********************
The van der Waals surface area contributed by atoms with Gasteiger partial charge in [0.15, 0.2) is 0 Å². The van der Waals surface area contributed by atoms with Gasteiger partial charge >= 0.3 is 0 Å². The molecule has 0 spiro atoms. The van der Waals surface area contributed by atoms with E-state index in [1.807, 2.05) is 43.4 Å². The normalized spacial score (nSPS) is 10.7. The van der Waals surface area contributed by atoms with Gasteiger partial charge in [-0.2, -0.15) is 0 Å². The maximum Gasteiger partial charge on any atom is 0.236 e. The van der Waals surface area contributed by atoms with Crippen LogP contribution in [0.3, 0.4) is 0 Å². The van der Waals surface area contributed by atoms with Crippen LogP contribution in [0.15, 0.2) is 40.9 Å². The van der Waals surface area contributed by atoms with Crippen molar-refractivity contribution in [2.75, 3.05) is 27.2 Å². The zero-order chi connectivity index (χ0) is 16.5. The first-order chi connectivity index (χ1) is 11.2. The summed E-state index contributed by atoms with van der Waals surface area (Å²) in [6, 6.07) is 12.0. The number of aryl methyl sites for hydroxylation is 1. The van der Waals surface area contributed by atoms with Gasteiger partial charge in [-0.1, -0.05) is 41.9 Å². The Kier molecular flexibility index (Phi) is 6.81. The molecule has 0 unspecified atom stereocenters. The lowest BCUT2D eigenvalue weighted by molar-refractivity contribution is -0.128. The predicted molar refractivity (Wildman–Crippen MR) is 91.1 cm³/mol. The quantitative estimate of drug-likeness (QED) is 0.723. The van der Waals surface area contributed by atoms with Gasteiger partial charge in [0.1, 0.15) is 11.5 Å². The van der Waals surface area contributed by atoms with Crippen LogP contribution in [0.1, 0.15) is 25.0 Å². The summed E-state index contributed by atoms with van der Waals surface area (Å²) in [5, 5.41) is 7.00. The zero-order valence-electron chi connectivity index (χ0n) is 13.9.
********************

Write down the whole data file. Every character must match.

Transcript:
The van der Waals surface area contributed by atoms with Gasteiger partial charge in [0.15, 0.2) is 0 Å². The van der Waals surface area contributed by atoms with Gasteiger partial charge >= 0.3 is 0 Å². The molecule has 0 spiro atoms. The van der Waals surface area contributed by atoms with E-state index in [1.807, 2.05) is 43.4 Å². The normalized spacial score (nSPS) is 10.7. The van der Waals surface area contributed by atoms with Gasteiger partial charge in [-0.2, -0.15) is 0 Å². The maximum Gasteiger partial charge on any atom is 0.236 e. The van der Waals surface area contributed by atoms with Crippen LogP contribution in [0.3, 0.4) is 0 Å². The van der Waals surface area contributed by atoms with Crippen LogP contribution in [0.15, 0.2) is 40.9 Å². The van der Waals surface area contributed by atoms with Crippen molar-refractivity contribution in [2.75, 3.05) is 27.2 Å². The zero-order chi connectivity index (χ0) is 16.5. The first-order chi connectivity index (χ1) is 11.2. The summed E-state index contributed by atoms with van der Waals surface area (Å²) in [6, 6.07) is 12.0. The number of aryl methyl sites for hydroxylation is 1. The van der Waals surface area contributed by atoms with Gasteiger partial charge in [-0.1, -0.05) is 41.9 Å². The Kier molecular flexibility index (Phi) is 6.81. The molecule has 0 unspecified atom stereocenters. The lowest BCUT2D eigenvalue weighted by molar-refractivity contribution is -0.128. The predicted molar refractivity (Wildman–Crippen MR) is 91.1 cm³/mol. The quantitative estimate of drug-likeness (QED) is 0.723. The van der Waals surface area contributed by atoms with Gasteiger partial charge in [0.1, 0.15) is 11.5 Å². The van der Waals surface area contributed by atoms with Crippen LogP contribution in [0.1, 0.15) is 25.0 Å². The summed E-state index contributed by atoms with van der Waals surface area (Å²) in [5, 5.41) is 7.00. The zero-order valence-electron chi connectivity index (χ0n) is 13.9.